dealing with political and ethical questions about
responsibility, rights, our understanding of the good
society. The concept of social policy has often
been misunderstood or misrepresented in recent
development literature, relegated a secondary
order of importance after economic policy. It has
been depicted as a reactive tool to address the
social consequences of market failure or social
casualties. This conventional view relates that
social policy must concern itself with ensuring
equitable access to social services such as
healthcare and education and must also respond
to social challenges and market failures by
providing social security systems and structures to
support vulnerable and marginalized groups in
society. But social policy is much more than that.
Within this understanding, social policy is an
approach or an agenda to social equity that requires
the mainstreaming of social equity concerns within
all public policies and programs.
Social policy relates to guidelines for the
changing, maintenance or creation of living
conditions that are conducive to human welfare.
Historically, social policy has been about
interventions of a socially redistributive kind (from
rich to poor, young to old), of a social regulatory
kind (setting the ground rules of a market economy),
of a social rights kind (delimiting the rights and
duties of citizens with regard to access to services
and incomes) (Deacon, Ollila Koivussalo and
Stubbs, 2003).
Social policy is concerned with intervention by
governments and other organizations to meet human
needs. Social policy is essentially focussed on those
aspects of the economy, society and polity that are
necessary to human existence and the means by
which they can be provided.
Social Policy is an interdisciplinary and applied
subject concerned with the analysis of societies
responses to social need. It seeks to foster in its
students a capacity to understand theory and
evidence drawn from a wide range of social
science disciplines, including economics,
sociology, psychology, philosophy and political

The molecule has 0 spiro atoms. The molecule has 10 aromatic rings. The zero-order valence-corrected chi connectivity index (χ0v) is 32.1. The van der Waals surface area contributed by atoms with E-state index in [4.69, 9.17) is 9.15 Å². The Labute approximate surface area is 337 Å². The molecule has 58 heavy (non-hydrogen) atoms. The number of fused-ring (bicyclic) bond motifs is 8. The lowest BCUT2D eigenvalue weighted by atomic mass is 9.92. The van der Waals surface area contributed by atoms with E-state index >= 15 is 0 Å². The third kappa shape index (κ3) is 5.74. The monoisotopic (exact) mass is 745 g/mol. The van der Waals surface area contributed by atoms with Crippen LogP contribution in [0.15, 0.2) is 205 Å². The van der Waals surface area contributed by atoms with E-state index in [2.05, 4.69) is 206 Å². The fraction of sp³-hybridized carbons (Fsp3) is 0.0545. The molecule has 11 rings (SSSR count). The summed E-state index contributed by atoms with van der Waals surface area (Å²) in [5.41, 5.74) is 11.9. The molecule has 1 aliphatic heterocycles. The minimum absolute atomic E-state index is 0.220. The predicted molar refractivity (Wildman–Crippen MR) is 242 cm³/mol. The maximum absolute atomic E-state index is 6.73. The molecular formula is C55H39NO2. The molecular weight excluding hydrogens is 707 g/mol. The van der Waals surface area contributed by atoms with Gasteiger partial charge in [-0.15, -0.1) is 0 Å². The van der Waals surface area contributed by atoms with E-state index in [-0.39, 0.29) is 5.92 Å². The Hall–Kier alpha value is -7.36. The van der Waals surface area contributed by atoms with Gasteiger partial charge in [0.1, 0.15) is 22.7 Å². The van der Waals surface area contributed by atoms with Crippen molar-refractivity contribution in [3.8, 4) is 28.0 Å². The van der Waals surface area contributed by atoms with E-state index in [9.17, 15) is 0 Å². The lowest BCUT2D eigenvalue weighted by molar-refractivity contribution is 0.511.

science. Social Policy is focused on those aspects
of the economy, society and polity that are
necessary to human existence and the means by
which they can be provided (Brooks, 1998).
Definitions of Social Policy:
Social policy is often defined as social services
such as education, health, employment, and social
security. However, social policy is also about
redistribution, protection and social justice. The
term policy, social policy too does not seem to
have unanimity among the authors. Social policy is
used in different contexts by different opinion like
leaders, administrators, thinkers, philosophers and
the scholars of social policy as well as other social
scientists. The term social policy is not only used
to refer to academic study, however, it is also used
to refer to the social actions taken by policy makers
in real world. So, social policy refers both to the
activity of policy making to promote well-being and
to academic study of such action (Alcock, Erskine
and May, 2004).
According to Erskine (1998) social policy is a
discipline as well as being an area of practice. This
is to point to a distinction, which is frequently
confusing, between social policy as a field of study
and social policy a set of policies adopted by
government, local authorities and other
organization to achieve social purposes.
UNIT-VIII
Social Policy in India
Lakshman G Sagar
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According to Levin (1997) social policy refers
to the practice of social intervention aimed at
securing social change to promote the welfare and
wellbeing of citizens. Many organization and
agencies, and the people who work in or for them,
are involved in formulating and implementing social
policies.
Rice (2000) says that social policy is a broad
term encompassing not only social welfare but other
activities of government affecting social life. Social
policy endeavours to affect the nature of the quality
of life. It creates conditions which are intended to
increase the welfare of, insure just treatment of
individuals, and provide resources to those who, due
to an inability to earn income, are unable to meet
their own needs and reduce or, if possible, eliminate
social inequalities through redistribution. Social
policy in its broadest dimensions encompasses